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Industrial action Looms at Port Authority

Industrial action Looms at Port Authority


If the management of the St. Vincent and the Grenadines Port Authority does not respond favourably to the National Workers Movement (NWM) by today, Friday March 10, there will be industrial action at the Kingstown Port. {{more}}

That’s the word from NWM’s general secretary Noel Jackson. He was speaking last Tuesday at the Union’s office.

The bone of contention is the dismissal of seven Port workers recently.

The National Workers’ Movement (NWM) won the recognition poll at the Port last week Friday. They received 64 votes as opposed to 43 secured by the Commercial Technical and Allied Workers’ Union (CTAWU). Some 189 workers were listed on the Port’s roster.

NWM’s general secretary Noel Jackson was rather muted about his triumph over his rival union, but he was concerned about the recent dismissals.

Jackson, alongside Silma McLean, NWM’s assistant General Secretary and Clifford Gould, Education Officer, as well as the Port’s Deputy Manager Chester Charles and Accountant Lance Stephenson gave a background to the situation on the Port.

The NWM is not happy with the way the Port went about the dismissal of the workers. Jackson is also not happy that the NWM was not informed about the restructuring process currently underway at the port. He expressed the view that the Port’s action amounted to a violation of the law. He is asking for dialogue on the issue.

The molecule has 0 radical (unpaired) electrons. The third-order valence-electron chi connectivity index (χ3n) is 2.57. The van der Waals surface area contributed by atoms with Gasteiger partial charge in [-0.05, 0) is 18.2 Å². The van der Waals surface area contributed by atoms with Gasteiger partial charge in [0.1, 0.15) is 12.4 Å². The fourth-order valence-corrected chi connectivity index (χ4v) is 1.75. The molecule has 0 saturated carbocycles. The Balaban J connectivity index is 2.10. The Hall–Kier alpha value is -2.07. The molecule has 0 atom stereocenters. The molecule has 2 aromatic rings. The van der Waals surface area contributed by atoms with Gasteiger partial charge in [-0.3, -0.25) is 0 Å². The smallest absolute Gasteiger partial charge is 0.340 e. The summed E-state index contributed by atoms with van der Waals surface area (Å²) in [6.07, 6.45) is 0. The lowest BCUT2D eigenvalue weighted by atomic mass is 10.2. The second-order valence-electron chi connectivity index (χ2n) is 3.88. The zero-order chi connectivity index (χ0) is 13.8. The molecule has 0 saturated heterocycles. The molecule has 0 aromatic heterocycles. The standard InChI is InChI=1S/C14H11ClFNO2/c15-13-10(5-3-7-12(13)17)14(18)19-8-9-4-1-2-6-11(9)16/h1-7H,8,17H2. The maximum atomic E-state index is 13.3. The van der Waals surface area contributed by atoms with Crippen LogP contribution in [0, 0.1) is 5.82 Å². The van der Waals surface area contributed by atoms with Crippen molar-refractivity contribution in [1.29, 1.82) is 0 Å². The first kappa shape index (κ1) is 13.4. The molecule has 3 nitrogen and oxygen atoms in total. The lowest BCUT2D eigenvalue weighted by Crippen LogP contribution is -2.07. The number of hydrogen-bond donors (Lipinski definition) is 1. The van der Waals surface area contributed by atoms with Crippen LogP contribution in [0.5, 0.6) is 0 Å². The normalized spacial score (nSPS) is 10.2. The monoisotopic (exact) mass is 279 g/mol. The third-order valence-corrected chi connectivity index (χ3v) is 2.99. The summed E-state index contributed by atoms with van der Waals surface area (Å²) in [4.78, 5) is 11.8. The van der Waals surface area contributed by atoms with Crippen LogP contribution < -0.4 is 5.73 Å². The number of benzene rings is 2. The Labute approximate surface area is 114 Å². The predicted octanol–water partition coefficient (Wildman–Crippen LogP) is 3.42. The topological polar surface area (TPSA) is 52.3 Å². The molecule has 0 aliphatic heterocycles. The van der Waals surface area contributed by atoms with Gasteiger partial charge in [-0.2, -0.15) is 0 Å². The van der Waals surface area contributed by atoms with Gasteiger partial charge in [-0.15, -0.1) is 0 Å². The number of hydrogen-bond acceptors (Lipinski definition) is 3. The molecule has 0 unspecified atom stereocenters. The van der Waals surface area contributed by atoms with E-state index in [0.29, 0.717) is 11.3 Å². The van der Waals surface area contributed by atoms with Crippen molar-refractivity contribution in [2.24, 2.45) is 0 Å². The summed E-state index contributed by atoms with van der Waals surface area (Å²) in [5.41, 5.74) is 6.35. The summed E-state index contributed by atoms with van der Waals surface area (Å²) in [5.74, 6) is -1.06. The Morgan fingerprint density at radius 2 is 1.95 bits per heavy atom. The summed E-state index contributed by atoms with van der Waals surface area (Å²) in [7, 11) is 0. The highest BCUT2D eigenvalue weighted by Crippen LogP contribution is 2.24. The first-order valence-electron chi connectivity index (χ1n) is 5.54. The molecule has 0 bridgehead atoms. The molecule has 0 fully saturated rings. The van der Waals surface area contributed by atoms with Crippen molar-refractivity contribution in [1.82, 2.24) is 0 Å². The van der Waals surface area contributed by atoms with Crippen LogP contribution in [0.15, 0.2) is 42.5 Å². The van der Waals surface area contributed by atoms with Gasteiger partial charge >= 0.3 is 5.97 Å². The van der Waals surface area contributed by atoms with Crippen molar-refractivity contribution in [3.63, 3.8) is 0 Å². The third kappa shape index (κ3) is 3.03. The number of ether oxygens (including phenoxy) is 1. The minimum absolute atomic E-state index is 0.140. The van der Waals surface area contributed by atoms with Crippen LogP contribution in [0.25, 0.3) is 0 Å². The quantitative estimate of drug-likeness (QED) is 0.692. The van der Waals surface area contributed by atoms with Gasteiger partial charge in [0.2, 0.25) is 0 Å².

For Jackson, the Port’s action is “high handed and smacks of disrespect.”

Jackson referred to a previous meeting with acting Prime Minister Sir Louis Straker relating to the workers’ reinstatement.

According to the Port officials, the workers’ termination was to facilitate a restructuring process. However, Jackson pointed out that the offer to engage the NWM in the restructuring process signaled a departure from approved procedure. For Jackson, the Port is putting “the cart before the horse.”

He cited that the Port made a “fundamental error” in dismissing the workers, and added that there was no “proper justification for termination.”

Jackson chided the Port for failing to correct a mistake in the first place and accused the authorities of believing that “might is right.”

Jackson is worried about the repercussions of the Port’s actions and he foresees “serious implications” as a result of the Port’s actions.

Jackson was concerned that the “private sector will take the cue,” and that “Trade Unions will be struggling for their survival.”

The NWM general secretary also decried the lack of trade union solidarity and lamented the inactivity of the National Labour Congress. The NLC was formed in 1994, ostensibly to engender unity among trade unions.